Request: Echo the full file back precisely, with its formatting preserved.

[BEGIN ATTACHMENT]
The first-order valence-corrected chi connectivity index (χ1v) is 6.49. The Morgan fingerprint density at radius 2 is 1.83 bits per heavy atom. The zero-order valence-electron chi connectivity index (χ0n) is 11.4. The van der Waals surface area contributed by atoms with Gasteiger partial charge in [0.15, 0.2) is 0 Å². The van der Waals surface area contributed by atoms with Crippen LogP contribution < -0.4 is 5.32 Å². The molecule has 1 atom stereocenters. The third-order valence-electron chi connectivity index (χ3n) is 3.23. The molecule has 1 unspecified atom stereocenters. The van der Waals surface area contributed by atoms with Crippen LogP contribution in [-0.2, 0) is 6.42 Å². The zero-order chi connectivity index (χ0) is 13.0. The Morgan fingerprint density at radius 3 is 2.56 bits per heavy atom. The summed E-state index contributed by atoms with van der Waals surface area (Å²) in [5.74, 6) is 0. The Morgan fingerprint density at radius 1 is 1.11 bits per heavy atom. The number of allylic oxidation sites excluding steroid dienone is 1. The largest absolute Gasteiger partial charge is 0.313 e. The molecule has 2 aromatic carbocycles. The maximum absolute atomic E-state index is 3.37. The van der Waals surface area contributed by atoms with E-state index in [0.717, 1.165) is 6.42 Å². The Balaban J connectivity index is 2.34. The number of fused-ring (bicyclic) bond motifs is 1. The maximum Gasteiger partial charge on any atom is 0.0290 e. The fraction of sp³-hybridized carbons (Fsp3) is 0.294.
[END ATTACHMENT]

The first-order valence-corrected chi connectivity index (χ1v) is 6.49. The Morgan fingerprint density at radius 2 is 1.83 bits per heavy atom. The zero-order valence-electron chi connectivity index (χ0n) is 11.4. The van der Waals surface area contributed by atoms with Gasteiger partial charge in [0.15, 0.2) is 0 Å². The van der Waals surface area contributed by atoms with Crippen LogP contribution < -0.4 is 5.32 Å². The molecule has 1 atom stereocenters. The third-order valence-electron chi connectivity index (χ3n) is 3.23. The molecule has 1 unspecified atom stereocenters. The van der Waals surface area contributed by atoms with Crippen LogP contribution in [-0.2, 0) is 6.42 Å². The zero-order chi connectivity index (χ0) is 13.0. The Morgan fingerprint density at radius 3 is 2.56 bits per heavy atom. The summed E-state index contributed by atoms with van der Waals surface area (Å²) in [5.74, 6) is 0. The Morgan fingerprint density at radius 1 is 1.11 bits per heavy atom. The number of allylic oxidation sites excluding steroid dienone is 1. The largest absolute Gasteiger partial charge is 0.313 e. The molecule has 2 aromatic carbocycles. The maximum absolute atomic E-state index is 3.37. The van der Waals surface area contributed by atoms with E-state index in [0.717, 1.165) is 6.42 Å². The Balaban J connectivity index is 2.34. The number of fused-ring (bicyclic) bond motifs is 1. The maximum Gasteiger partial charge on any atom is 0.0290 e. The fraction of sp³-hybridized carbons (Fsp3) is 0.294.